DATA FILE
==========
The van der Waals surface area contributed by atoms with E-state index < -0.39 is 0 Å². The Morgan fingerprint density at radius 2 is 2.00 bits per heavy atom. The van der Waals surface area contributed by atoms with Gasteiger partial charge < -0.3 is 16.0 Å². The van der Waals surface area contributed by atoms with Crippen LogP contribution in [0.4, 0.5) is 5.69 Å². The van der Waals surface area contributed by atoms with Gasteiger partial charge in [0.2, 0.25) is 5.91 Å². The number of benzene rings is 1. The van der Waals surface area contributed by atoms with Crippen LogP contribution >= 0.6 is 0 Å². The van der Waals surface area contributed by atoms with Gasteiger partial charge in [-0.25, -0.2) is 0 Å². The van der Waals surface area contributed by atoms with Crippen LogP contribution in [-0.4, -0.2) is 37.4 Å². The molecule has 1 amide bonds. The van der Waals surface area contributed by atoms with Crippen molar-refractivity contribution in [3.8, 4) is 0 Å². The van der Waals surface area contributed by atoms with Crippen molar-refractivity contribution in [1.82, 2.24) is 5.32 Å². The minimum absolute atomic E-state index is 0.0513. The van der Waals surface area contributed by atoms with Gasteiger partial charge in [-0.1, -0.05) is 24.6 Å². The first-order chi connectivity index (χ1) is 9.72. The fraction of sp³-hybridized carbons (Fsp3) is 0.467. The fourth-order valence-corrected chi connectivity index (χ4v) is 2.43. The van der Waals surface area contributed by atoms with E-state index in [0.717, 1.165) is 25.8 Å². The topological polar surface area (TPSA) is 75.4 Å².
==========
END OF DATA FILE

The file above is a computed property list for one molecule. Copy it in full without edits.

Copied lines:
The van der Waals surface area contributed by atoms with E-state index < -0.39 is 0 Å². The Morgan fingerprint density at radius 2 is 2.00 bits per heavy atom. The van der Waals surface area contributed by atoms with Gasteiger partial charge < -0.3 is 16.0 Å². The van der Waals surface area contributed by atoms with Crippen LogP contribution in [0.4, 0.5) is 5.69 Å². The van der Waals surface area contributed by atoms with Gasteiger partial charge in [0.2, 0.25) is 5.91 Å². The number of benzene rings is 1. The van der Waals surface area contributed by atoms with Crippen LogP contribution >= 0.6 is 0 Å². The van der Waals surface area contributed by atoms with Gasteiger partial charge in [-0.25, -0.2) is 0 Å². The van der Waals surface area contributed by atoms with Crippen LogP contribution in [-0.4, -0.2) is 37.4 Å². The molecule has 1 amide bonds. The van der Waals surface area contributed by atoms with Crippen molar-refractivity contribution in [3.8, 4) is 0 Å². The van der Waals surface area contributed by atoms with Crippen molar-refractivity contribution in [1.82, 2.24) is 5.32 Å². The minimum absolute atomic E-state index is 0.0513. The van der Waals surface area contributed by atoms with Gasteiger partial charge in [-0.1, -0.05) is 24.6 Å². The first-order chi connectivity index (χ1) is 9.72. The fraction of sp³-hybridized carbons (Fsp3) is 0.467. The fourth-order valence-corrected chi connectivity index (χ4v) is 2.43. The van der Waals surface area contributed by atoms with E-state index in [0.717, 1.165) is 25.8 Å². The topological polar surface area (TPSA) is 75.4 Å².